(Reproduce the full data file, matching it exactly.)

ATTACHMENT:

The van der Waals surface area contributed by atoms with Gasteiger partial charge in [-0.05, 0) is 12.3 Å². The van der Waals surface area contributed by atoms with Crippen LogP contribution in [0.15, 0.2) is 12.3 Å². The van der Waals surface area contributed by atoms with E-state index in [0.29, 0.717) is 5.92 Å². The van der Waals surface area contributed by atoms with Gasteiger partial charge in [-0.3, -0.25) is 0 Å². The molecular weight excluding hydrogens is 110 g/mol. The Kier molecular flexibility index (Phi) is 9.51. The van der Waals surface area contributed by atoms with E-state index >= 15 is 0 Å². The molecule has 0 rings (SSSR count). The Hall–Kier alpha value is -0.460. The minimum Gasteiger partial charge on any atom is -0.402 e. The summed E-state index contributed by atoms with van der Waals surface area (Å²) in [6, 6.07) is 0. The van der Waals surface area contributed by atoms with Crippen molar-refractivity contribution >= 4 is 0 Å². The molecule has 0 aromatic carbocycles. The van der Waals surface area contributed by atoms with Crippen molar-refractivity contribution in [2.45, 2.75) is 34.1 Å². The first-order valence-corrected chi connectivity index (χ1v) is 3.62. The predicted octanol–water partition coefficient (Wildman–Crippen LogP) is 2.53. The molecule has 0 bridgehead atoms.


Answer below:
The van der Waals surface area contributed by atoms with Gasteiger partial charge in [-0.05, 0) is 12.3 Å². The van der Waals surface area contributed by atoms with Crippen LogP contribution in [0.15, 0.2) is 12.3 Å². The van der Waals surface area contributed by atoms with E-state index in [0.29, 0.717) is 5.92 Å². The van der Waals surface area contributed by atoms with Gasteiger partial charge in [-0.3, -0.25) is 0 Å². The molecular weight excluding hydrogens is 110 g/mol. The Kier molecular flexibility index (Phi) is 9.51. The van der Waals surface area contributed by atoms with E-state index >= 15 is 0 Å². The molecule has 0 rings (SSSR count). The Hall–Kier alpha value is -0.460. The minimum Gasteiger partial charge on any atom is -0.402 e. The summed E-state index contributed by atoms with van der Waals surface area (Å²) in [6, 6.07) is 0. The van der Waals surface area contributed by atoms with Crippen molar-refractivity contribution >= 4 is 0 Å². The molecule has 0 aromatic carbocycles. The van der Waals surface area contributed by atoms with Crippen molar-refractivity contribution in [2.45, 2.75) is 34.1 Å². The first-order valence-corrected chi connectivity index (χ1v) is 3.62. The predicted octanol–water partition coefficient (Wildman–Crippen LogP) is 2.53. The molecule has 0 bridgehead atoms.